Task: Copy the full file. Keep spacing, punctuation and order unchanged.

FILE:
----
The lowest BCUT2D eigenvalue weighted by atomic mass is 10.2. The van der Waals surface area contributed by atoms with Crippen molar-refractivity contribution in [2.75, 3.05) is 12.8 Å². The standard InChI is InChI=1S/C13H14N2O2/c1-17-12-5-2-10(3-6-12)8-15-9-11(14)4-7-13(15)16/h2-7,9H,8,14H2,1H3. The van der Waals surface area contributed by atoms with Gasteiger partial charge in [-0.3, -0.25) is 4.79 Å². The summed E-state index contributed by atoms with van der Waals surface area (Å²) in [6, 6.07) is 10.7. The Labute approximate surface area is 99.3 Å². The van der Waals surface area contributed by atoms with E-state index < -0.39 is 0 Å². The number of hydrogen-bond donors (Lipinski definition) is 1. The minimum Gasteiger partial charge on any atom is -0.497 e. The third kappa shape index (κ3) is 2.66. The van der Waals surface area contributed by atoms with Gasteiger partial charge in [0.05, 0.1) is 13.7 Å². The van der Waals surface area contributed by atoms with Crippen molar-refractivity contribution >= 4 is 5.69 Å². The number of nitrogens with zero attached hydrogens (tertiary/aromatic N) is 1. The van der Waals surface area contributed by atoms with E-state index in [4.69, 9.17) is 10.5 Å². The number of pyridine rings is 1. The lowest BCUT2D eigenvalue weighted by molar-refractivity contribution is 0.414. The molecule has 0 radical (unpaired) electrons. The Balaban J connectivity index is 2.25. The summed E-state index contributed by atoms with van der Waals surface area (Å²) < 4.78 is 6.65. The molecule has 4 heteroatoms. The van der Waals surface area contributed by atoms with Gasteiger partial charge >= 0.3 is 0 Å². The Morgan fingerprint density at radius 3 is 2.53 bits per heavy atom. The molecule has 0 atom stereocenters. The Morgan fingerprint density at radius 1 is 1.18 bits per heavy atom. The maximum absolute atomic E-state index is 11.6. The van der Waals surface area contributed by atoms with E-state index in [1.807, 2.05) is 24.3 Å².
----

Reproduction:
The lowest BCUT2D eigenvalue weighted by atomic mass is 10.2. The van der Waals surface area contributed by atoms with Crippen molar-refractivity contribution in [2.75, 3.05) is 12.8 Å². The standard InChI is InChI=1S/C13H14N2O2/c1-17-12-5-2-10(3-6-12)8-15-9-11(14)4-7-13(15)16/h2-7,9H,8,14H2,1H3. The van der Waals surface area contributed by atoms with Gasteiger partial charge in [-0.3, -0.25) is 4.79 Å². The summed E-state index contributed by atoms with van der Waals surface area (Å²) in [6, 6.07) is 10.7. The Labute approximate surface area is 99.3 Å². The van der Waals surface area contributed by atoms with E-state index < -0.39 is 0 Å². The number of hydrogen-bond donors (Lipinski definition) is 1. The minimum Gasteiger partial charge on any atom is -0.497 e. The third kappa shape index (κ3) is 2.66. The van der Waals surface area contributed by atoms with Gasteiger partial charge in [0.05, 0.1) is 13.7 Å². The van der Waals surface area contributed by atoms with Crippen molar-refractivity contribution >= 4 is 5.69 Å². The number of nitrogens with zero attached hydrogens (tertiary/aromatic N) is 1. The van der Waals surface area contributed by atoms with E-state index in [4.69, 9.17) is 10.5 Å². The number of pyridine rings is 1. The lowest BCUT2D eigenvalue weighted by molar-refractivity contribution is 0.414. The molecule has 0 radical (unpaired) electrons. The Balaban J connectivity index is 2.25. The summed E-state index contributed by atoms with van der Waals surface area (Å²) < 4.78 is 6.65. The molecule has 4 heteroatoms. The van der Waals surface area contributed by atoms with Gasteiger partial charge >= 0.3 is 0 Å². The Morgan fingerprint density at radius 3 is 2.53 bits per heavy atom. The molecule has 0 atom stereocenters. The Morgan fingerprint density at radius 1 is 1.18 bits per heavy atom. The maximum absolute atomic E-state index is 11.6. The van der Waals surface area contributed by atoms with E-state index in [1.807, 2.05) is 24.3 Å².